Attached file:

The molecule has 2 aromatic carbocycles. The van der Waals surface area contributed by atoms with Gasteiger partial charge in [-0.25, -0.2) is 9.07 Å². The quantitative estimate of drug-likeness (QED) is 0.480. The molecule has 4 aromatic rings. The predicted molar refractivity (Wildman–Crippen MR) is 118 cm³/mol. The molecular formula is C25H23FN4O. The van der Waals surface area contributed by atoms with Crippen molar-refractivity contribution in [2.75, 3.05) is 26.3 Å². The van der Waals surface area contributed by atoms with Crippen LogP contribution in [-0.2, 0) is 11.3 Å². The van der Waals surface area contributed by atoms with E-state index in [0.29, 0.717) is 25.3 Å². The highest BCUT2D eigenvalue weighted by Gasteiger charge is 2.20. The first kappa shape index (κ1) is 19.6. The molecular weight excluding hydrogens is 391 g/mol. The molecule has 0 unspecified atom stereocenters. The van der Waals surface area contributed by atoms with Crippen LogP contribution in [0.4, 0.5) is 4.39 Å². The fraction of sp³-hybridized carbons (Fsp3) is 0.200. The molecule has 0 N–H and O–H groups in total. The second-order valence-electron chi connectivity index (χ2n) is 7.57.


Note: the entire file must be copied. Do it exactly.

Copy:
The molecule has 2 aromatic carbocycles. The van der Waals surface area contributed by atoms with Gasteiger partial charge in [-0.25, -0.2) is 9.07 Å². The quantitative estimate of drug-likeness (QED) is 0.480. The molecule has 4 aromatic rings. The predicted molar refractivity (Wildman–Crippen MR) is 118 cm³/mol. The molecular formula is C25H23FN4O. The van der Waals surface area contributed by atoms with Crippen molar-refractivity contribution in [2.75, 3.05) is 26.3 Å². The van der Waals surface area contributed by atoms with Crippen LogP contribution in [-0.2, 0) is 11.3 Å². The van der Waals surface area contributed by atoms with E-state index in [0.29, 0.717) is 25.3 Å². The highest BCUT2D eigenvalue weighted by Gasteiger charge is 2.20. The first kappa shape index (κ1) is 19.6. The molecular weight excluding hydrogens is 391 g/mol. The molecule has 0 unspecified atom stereocenters. The van der Waals surface area contributed by atoms with Crippen LogP contribution in [0.4, 0.5) is 4.39 Å². The fraction of sp³-hybridized carbons (Fsp3) is 0.200. The molecule has 0 N–H and O–H groups in total. The second-order valence-electron chi connectivity index (χ2n) is 7.57.